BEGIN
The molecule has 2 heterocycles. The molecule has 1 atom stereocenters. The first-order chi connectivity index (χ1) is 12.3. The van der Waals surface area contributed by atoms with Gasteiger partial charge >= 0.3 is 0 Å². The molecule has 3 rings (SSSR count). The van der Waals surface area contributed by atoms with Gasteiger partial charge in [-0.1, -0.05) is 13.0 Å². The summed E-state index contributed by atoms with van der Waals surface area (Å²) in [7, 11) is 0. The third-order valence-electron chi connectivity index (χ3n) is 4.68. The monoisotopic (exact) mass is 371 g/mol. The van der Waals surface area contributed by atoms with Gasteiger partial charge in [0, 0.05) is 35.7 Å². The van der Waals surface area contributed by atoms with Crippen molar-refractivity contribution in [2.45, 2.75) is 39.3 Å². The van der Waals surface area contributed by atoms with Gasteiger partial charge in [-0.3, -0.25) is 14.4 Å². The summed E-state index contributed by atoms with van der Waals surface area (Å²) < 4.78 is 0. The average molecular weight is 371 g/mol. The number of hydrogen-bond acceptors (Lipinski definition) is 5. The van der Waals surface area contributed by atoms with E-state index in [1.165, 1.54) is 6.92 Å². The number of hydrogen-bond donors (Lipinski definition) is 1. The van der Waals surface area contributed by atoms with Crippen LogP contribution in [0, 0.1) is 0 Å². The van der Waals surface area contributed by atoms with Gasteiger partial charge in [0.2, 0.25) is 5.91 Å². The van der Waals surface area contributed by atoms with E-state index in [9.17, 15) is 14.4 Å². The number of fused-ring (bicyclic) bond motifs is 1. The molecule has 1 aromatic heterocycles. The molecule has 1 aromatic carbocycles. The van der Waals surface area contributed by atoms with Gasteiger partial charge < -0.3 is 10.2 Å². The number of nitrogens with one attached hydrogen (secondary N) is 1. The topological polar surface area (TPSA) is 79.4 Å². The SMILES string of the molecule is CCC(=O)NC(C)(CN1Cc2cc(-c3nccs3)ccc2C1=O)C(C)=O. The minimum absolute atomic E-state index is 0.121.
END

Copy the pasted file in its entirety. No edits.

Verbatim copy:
The molecule has 2 heterocycles. The molecule has 1 atom stereocenters. The first-order chi connectivity index (χ1) is 12.3. The van der Waals surface area contributed by atoms with Gasteiger partial charge >= 0.3 is 0 Å². The molecule has 3 rings (SSSR count). The van der Waals surface area contributed by atoms with Gasteiger partial charge in [-0.1, -0.05) is 13.0 Å². The summed E-state index contributed by atoms with van der Waals surface area (Å²) in [7, 11) is 0. The third-order valence-electron chi connectivity index (χ3n) is 4.68. The monoisotopic (exact) mass is 371 g/mol. The van der Waals surface area contributed by atoms with Gasteiger partial charge in [0, 0.05) is 35.7 Å². The van der Waals surface area contributed by atoms with Crippen molar-refractivity contribution in [2.45, 2.75) is 39.3 Å². The van der Waals surface area contributed by atoms with Gasteiger partial charge in [-0.3, -0.25) is 14.4 Å². The summed E-state index contributed by atoms with van der Waals surface area (Å²) < 4.78 is 0. The average molecular weight is 371 g/mol. The number of hydrogen-bond acceptors (Lipinski definition) is 5. The van der Waals surface area contributed by atoms with E-state index in [1.165, 1.54) is 6.92 Å². The number of hydrogen-bond donors (Lipinski definition) is 1. The van der Waals surface area contributed by atoms with Crippen LogP contribution in [0, 0.1) is 0 Å². The van der Waals surface area contributed by atoms with Gasteiger partial charge in [0.2, 0.25) is 5.91 Å². The van der Waals surface area contributed by atoms with E-state index in [9.17, 15) is 14.4 Å². The number of fused-ring (bicyclic) bond motifs is 1. The molecule has 1 aromatic heterocycles. The molecule has 1 aromatic carbocycles. The van der Waals surface area contributed by atoms with Gasteiger partial charge < -0.3 is 10.2 Å². The number of nitrogens with one attached hydrogen (secondary N) is 1. The topological polar surface area (TPSA) is 79.4 Å². The SMILES string of the molecule is CCC(=O)NC(C)(CN1Cc2cc(-c3nccs3)ccc2C1=O)C(C)=O. The minimum absolute atomic E-state index is 0.121.